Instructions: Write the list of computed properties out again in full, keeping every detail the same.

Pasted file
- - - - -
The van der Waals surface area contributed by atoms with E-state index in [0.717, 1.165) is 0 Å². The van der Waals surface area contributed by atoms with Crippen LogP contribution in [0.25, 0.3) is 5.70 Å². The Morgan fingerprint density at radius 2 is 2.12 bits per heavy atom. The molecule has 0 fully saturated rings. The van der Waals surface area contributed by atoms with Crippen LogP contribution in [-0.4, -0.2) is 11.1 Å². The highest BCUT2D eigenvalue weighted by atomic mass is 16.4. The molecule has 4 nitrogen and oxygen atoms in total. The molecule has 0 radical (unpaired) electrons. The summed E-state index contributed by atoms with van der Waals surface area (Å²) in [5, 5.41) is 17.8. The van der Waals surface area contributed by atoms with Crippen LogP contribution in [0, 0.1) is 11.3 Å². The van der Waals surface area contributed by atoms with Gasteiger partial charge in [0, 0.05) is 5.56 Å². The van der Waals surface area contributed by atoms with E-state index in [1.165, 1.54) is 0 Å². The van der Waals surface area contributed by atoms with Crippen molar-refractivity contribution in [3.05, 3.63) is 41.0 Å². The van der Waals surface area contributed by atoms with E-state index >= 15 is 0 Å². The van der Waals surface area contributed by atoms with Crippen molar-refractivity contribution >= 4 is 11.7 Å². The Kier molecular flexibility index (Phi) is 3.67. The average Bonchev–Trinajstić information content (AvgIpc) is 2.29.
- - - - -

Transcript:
The van der Waals surface area contributed by atoms with E-state index in [0.717, 1.165) is 0 Å². The van der Waals surface area contributed by atoms with Crippen LogP contribution in [0.25, 0.3) is 5.70 Å². The Morgan fingerprint density at radius 2 is 2.12 bits per heavy atom. The molecule has 0 fully saturated rings. The van der Waals surface area contributed by atoms with Crippen LogP contribution in [-0.4, -0.2) is 11.1 Å². The highest BCUT2D eigenvalue weighted by atomic mass is 16.4. The molecule has 4 nitrogen and oxygen atoms in total. The molecule has 0 radical (unpaired) electrons. The summed E-state index contributed by atoms with van der Waals surface area (Å²) in [5, 5.41) is 17.8. The van der Waals surface area contributed by atoms with Crippen LogP contribution in [0, 0.1) is 11.3 Å². The van der Waals surface area contributed by atoms with Gasteiger partial charge in [0, 0.05) is 5.56 Å². The van der Waals surface area contributed by atoms with E-state index in [1.165, 1.54) is 0 Å². The van der Waals surface area contributed by atoms with Crippen molar-refractivity contribution in [3.05, 3.63) is 41.0 Å². The van der Waals surface area contributed by atoms with E-state index >= 15 is 0 Å². The van der Waals surface area contributed by atoms with Crippen molar-refractivity contribution >= 4 is 11.7 Å². The Kier molecular flexibility index (Phi) is 3.67. The average Bonchev–Trinajstić information content (AvgIpc) is 2.29.